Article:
Toulon, France (PressExposure) June 24, 2011 -- Several years ago, in 2002, a group of scientists-consisting primarily of French and American researchers-identified the major topic that would dominate HIV research for the next several decades. That topic was "HIV Persistence in Viral Reservoirs." Although they failed to get the backing of official agencies and most pharmaceutical companies, they persisted and finally succeeded in launching the 1st International Workshop on HIV Persistence in December 2003. The initial workshop attracted 130 researchers working on the topic at hand -HIV persistence in reservoirs- and the search for a potential cure.
This was the beginning of an era of great success for antiretroviral therapy, and as improvements were made in the treatment, the higher the hopes of researchers around the world became. Almost everyone thought that life-long antiretroviral therapy would wind up being the answer, and that managing the potential side effects would drive the primary focus of all future meetings thereafter. That ended up not being the case, as it was shown over time that antiretroviral therapy is unsustainable for two reasons. First, the long term side effects and high costs were prompting many patients to quit therapy. Secondly, the large amount of money necessary to allow treatment access worldwide proved to be too much for many countries budget.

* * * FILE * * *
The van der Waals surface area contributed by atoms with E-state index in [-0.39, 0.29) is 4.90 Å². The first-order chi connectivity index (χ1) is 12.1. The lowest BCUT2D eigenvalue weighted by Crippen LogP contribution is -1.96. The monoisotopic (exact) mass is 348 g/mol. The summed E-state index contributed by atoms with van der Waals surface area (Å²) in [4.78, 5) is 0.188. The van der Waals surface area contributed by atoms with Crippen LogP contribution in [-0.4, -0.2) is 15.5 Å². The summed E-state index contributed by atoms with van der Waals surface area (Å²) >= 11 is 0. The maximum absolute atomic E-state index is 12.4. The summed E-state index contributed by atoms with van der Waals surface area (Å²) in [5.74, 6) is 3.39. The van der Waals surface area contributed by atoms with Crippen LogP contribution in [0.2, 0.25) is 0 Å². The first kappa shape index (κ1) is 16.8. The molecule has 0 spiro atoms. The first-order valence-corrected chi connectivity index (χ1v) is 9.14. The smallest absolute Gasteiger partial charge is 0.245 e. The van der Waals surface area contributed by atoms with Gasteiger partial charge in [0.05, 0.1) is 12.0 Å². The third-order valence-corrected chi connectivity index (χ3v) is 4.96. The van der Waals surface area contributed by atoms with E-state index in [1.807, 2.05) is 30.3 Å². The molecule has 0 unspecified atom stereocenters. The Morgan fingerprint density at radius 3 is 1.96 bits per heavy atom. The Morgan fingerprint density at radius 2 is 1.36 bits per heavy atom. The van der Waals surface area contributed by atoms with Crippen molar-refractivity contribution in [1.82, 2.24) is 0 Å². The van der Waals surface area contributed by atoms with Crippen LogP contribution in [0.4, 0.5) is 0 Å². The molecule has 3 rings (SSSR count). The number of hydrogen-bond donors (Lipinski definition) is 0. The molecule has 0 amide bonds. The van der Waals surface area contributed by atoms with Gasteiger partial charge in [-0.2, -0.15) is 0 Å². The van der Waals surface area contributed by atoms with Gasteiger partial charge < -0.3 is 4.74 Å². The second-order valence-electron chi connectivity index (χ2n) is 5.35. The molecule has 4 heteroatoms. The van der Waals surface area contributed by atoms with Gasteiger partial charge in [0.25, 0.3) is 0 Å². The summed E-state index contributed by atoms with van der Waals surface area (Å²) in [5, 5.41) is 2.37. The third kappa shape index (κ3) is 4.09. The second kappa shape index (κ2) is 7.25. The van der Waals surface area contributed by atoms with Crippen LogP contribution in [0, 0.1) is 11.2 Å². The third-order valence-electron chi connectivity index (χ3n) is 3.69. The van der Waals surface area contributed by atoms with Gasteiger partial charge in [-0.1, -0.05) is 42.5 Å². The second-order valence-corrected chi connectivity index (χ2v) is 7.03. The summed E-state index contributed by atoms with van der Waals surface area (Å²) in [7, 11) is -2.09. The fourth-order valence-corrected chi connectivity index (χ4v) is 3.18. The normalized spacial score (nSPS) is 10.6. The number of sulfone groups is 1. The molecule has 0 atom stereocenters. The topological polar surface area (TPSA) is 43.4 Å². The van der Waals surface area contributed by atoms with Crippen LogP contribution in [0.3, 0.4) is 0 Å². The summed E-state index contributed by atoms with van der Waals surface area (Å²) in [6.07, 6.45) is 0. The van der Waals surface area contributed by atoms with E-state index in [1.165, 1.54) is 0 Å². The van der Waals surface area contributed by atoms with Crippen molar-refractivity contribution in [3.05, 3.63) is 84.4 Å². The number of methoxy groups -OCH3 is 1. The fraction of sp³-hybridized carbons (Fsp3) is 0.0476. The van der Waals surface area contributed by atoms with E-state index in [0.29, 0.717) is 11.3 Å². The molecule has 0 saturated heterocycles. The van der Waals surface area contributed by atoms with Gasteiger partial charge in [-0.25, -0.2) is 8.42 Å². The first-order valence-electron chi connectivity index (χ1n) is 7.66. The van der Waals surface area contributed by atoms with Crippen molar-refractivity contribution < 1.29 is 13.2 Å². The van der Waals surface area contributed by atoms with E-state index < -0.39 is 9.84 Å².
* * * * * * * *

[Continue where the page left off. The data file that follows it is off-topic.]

As a result, the workshop continued at a lower profile, with increased participation but marginal interest from firms. The limited interest didn't dissuade important scientific research from being made, however. Alain Lafeuillade, MD, Ph.D., Chief of the Department of Infectious Diseases in Toulon, France, who spearheaded the initiative behind the workshop and wanted to promote research for an HIV cure, is both pleased and amused that the topic, "HIV Persistence in Viral Reservoirs," is now driving the discussion in the scientific community when it comes to HIV.
As meetings initially focusing on antiretroviral therapy side effects or drug resistance have began to realize that this is the topic that needs addressing, everyone involved with HIV research is speaking about or in the name of HIV persistence and a possible cure for HIV. Since the fields of side effects and resistance are drying out in terms of novelties, the HIV reservoirs topic is now at the forefront. Because of the interest in the topic, more workshops have popped up in recent years discussing it. There are several meetings out now about this topic -many of them mixing the different subjects of HIV care- but the Workshop on HIV Persistence is the original one, the only exclusively focused on this issue, and the only one tackling the problem from animal models to humans.
This year, the workshop is co-sponsored by both the National Institues of Health (NIH) and the French Agency for AIDS Research (ANRS).
About the 5th International Workshop on HIV Persistence: http://www.informedhorizons.com/persistence2011/